Media violence begetting violence in our culture

As we bury the victims from the August 20 Colorado movie theater murders, ponder this: Have you heard about the guy who awakens to alarms coming from a branded smart phone? He showers using branded soap, shaves with branded shaving cream, eats a popular cereal for breakfast, and hears 150 radio advertisements while driving to work in his branded car. He sees about 1,000 internet ads a day, then drives to a nationally-franchised fast casual restaurant to have dinner with his wife and kids.

In his scant spare time, the guy sees about 500 Facebook “likes” a day for branded products and services. How much of an impact do you think this amount of branding and marketing will have on what he thinks? On HOW he thinks?

PUT-In-BAY: Flags at hall staff in memory of Aurora, Colorado, shooting victims.

Multiply that one man by 320 million, and you get a glimpse into the impact that advertising and branding are having on our national consciousness. It’s beyond dispute:  The cumulative effects of these bombardments are changing us in ever more frightening ways. Here are some examples:

Six of the top ten best-selling video games in 2011 are known as “first person shooter” role playing games.  The No. 1 video game in 2011 in sales was Call of Duty: Modern Warfare 3. It earned $400 million in sales on the first day of its release, and netted more than $1 billion worldwide in 2011.

Of all the theatrical releases in Hollywood so far in 2012, 94 movies have earned an “R” rating from the MPAA. There have been as many “R” rated movies coming out this year as movies rated “PG” and “PG-13” movies COMBINED. Movies rated “R” have earned 51% more revenues at the box office compared to 2011, with more than $1.5 billion in box offices tickets in the U.S. sold to patrons attending “R” rated movies already this year. In the years 2009, 2010 and 2011, Hollywood distributed an average of about 10 “G” rated movies per year.

A Ball State University 2009 study found that most Americans now spend at least 8.5 hours a day looking at a computer monitor, TV set, or mobile phone screen, frequently doing two or three at once.  The typical 25 to 34 year old is in front of a screen of some sort (TV, computer, other) at least 63 hours a week.  That same typical 25 to 34 year old is reading only 49 minutes a week If you do the math, it averages 3,780 minutes a week on screens versus just 49 minutes a week of reading

Speaking of television, research on violence and television by the Parents Television Council estimates that by the time an average child leaves elementary school, he or she will have witnessed 8,000 murders and over 100,000 other acts of violence.  By the time that child is 18 years-of-age; he or she will witness 200,000 acts of violence, including 40,000 murders.  One 17-year longitudinal study concluded that teens who watched more than one hour of TV a day were almost FOUR TIMES as likely as other teens to commit aggressive acts in adulthood.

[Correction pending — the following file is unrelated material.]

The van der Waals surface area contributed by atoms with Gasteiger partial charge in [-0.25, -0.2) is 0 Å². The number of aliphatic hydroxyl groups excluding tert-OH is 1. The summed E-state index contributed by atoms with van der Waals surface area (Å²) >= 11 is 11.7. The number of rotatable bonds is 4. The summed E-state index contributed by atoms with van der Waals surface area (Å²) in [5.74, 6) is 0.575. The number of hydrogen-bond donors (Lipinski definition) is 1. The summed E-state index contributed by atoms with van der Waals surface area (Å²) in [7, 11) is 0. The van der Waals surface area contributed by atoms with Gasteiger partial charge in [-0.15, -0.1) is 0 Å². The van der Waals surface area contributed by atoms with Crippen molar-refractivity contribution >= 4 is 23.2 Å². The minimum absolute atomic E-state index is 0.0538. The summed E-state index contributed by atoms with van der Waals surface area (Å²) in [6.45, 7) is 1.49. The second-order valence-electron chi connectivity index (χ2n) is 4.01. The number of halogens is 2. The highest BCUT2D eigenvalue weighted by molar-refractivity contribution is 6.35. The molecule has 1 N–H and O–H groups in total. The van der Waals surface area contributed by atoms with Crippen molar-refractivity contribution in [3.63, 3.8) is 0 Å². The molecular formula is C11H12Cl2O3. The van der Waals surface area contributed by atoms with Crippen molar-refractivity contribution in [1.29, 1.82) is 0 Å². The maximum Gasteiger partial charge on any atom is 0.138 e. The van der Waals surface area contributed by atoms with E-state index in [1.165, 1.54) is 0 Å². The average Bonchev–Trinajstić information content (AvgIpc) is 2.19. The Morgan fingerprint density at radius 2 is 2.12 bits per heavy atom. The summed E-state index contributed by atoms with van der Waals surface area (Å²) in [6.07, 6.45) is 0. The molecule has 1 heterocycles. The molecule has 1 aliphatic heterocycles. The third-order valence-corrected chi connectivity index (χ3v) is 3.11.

That’s correct. About 50 years ago, psychologists advocated the social learning theory. By showing young children televised violence and then watching their behavior afterwards, researchers learned then that children learn by what they watch. They become far more likely to imitate, and even initiate violent behavior when they watch violence on a TV or other screen.

Lt. Col. David Grossman, author of Stop Teaching Our Kids to Kill, explains: “Violence is like the nicotine in cigarettes.  The reason why the media has to pump ever more violence into us is because we’ve built up a tolerance.  In order to get the same high, we need ever-higher levels.”

Add it all up: We’re now a society that is becoming more pervasively violent than ever before. Each medium is in a quest for profits, and if turning up the violence in television, movies and videos will result in more revenues, then it becomes the “right thing to do” in the eyes of executives and shareholders.

“Self-centered indulgence, pride, and a lack of shame over sin are now emblems of the American lifestyle,” 93-year-old Rev. Billy Graham wrote recently.  He pointed out how Christian chaplains serving in the police department in a Southern city were ordered to no longer mention the name of Jesus. “Similar scenarios are now commonplace in towns across America. Our society strives to avoid any possibility of offending anyone—except God, “ Graham added.

“Yet the farther we get from God, the more the world spirals out of control.”

Rev. Graham is right. Somehow we need to hold Hollywood movie-makers, network and cable television executives, and those creating and developing our media to a higher standard. If violence become a common brand in all of our media, we’ll see more Chardon and Aurora, Colorado-type shootings in the years ahead.


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